Senate Finance Committee Considers Tester Bill to Cut Cost of Prescription Drugs for Montanans

Phair Relief Act would give community pharmacists needed relief from burdensome fees, passed on to consumers as lower costs. Senator: “Montanans’ drug costs are too high. This bipartisan bill will help bring them down”

U.S. Senator Jon Tester’s bipartisan bill to lower prescription drug costs for seniors and families, and boost certainty and transparency for Montana’s community pharmacies was considered by the Senate Finance Committee today. The Committee advanced a number of Tester-backed proposals to shine a light on the complicated web of drug pricing.

Tester’s legislation would impose a five-year freeze on the fees that community pharmacies have to retroactively pay to pharmacy benefit managers, creating a savings that would be passed to Montana customers in the form of lower costs. In addition, the bill requires implementation of standardized quality measures to heighten transparency and shed light on the ways pharmacies are reimbursed and the rebates that pharmaceutical middlemen secure, so that consumers can better understand why their prescriptions cost what they do. The Committee adopted a number of provisions from Tester’s bill today, and he will continue pushing for the provisions – like the fee freeze – that were not taken up.

“Montanans’ drug costs are too high,” Tester said. “This bipartisan bill will help bring them down by giving community pharmacists needed relief from burdensome fees—that’ll be passed on to their customers as lower costs. And it goes a step further by shining a light on how pharmacies are reimbursed for claims – requiring transparency and standardized reporting so folks can get the full picture of how much their prescriptions cost and why.”

Under the current system, pharmacy benefit managers (PBMs) act as middlemen between pharmacies and insurers, negotiating price concessions and managing reimbursements while charging pharmacies a fee for their services. Recently, PBMs have started imposing a variety of retroactive fees, even on accurate reimbursement claims, months after dispensing a drug to a patient. This makes it challenging for pharmacies to predict the financial hit from PBMs year to year, and is particularly burdensome for small, rural community pharmacists. These fees not only contribute to an unsustainable environment that forces many community pharmacies to shutter their doors, but also increase seniors’ out-of-pocket costs at the point of sale for their medications.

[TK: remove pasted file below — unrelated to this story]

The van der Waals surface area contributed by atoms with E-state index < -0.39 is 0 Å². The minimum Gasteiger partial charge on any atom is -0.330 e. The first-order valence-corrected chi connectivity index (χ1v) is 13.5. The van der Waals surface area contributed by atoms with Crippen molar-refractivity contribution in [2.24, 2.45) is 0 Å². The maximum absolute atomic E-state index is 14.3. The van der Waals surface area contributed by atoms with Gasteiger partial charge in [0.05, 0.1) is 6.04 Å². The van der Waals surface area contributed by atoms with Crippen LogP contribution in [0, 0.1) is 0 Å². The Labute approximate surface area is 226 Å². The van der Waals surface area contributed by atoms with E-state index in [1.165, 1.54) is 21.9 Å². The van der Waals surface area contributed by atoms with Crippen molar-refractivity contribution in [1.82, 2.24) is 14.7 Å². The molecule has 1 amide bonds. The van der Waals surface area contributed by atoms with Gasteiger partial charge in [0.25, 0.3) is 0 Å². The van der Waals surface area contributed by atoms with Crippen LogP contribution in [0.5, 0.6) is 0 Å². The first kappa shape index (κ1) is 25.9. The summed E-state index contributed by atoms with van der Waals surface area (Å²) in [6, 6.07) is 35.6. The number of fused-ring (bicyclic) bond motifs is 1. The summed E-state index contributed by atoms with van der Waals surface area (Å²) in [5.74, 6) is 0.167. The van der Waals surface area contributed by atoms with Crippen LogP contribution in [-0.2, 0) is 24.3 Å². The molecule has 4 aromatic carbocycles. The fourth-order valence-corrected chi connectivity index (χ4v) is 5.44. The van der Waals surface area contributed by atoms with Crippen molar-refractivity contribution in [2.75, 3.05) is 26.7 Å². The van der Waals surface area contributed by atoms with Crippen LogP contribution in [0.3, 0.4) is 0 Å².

Tester’s proposal will put a five-year freeze on these fees, and establish enhanced oversight. This builds on the legislation Tester introduced earlier in the year, the Improving Transparency and Accuracy in Medicare Part D Drug Spending Act, which prevents PBMs from clawing back fees on prescription drug claims.

When the Centers for Medicare and Medicaid Services proposed a similar policy in a proposed rule last fall, they estimated that requiring PBMs to account for these retroactive DIR fees at the point of sale would save seniors between $7.1 and $9.2 billion over 10 years on their out-of-pocket drug costs. The Trump Administration failed to finalize this proposed rule, even though Tester and 26 other bipartisan Senators wrote in support of the proposal in February.

Tester is pushing numerous bills through Congress to lower the cost of prescription drugs, including:

  • The CREATES Act forces drug makers to turn over their samples to generic drug makers so cheaper versions of the medication get to market more quickly.
  • The C-THRU Act forces Pharmacy Benefit Managers to disclose information on their pricing agreements with drug companies, insurance companies, and pharmacies so Montanans can know where exactly their money is going.
  • The SPIKE Act requires drug companies to disclose publicly their reasoning for increasing prescription drug prices.

    Read more about Tester’s efforts to lower prescription drug prices HERE.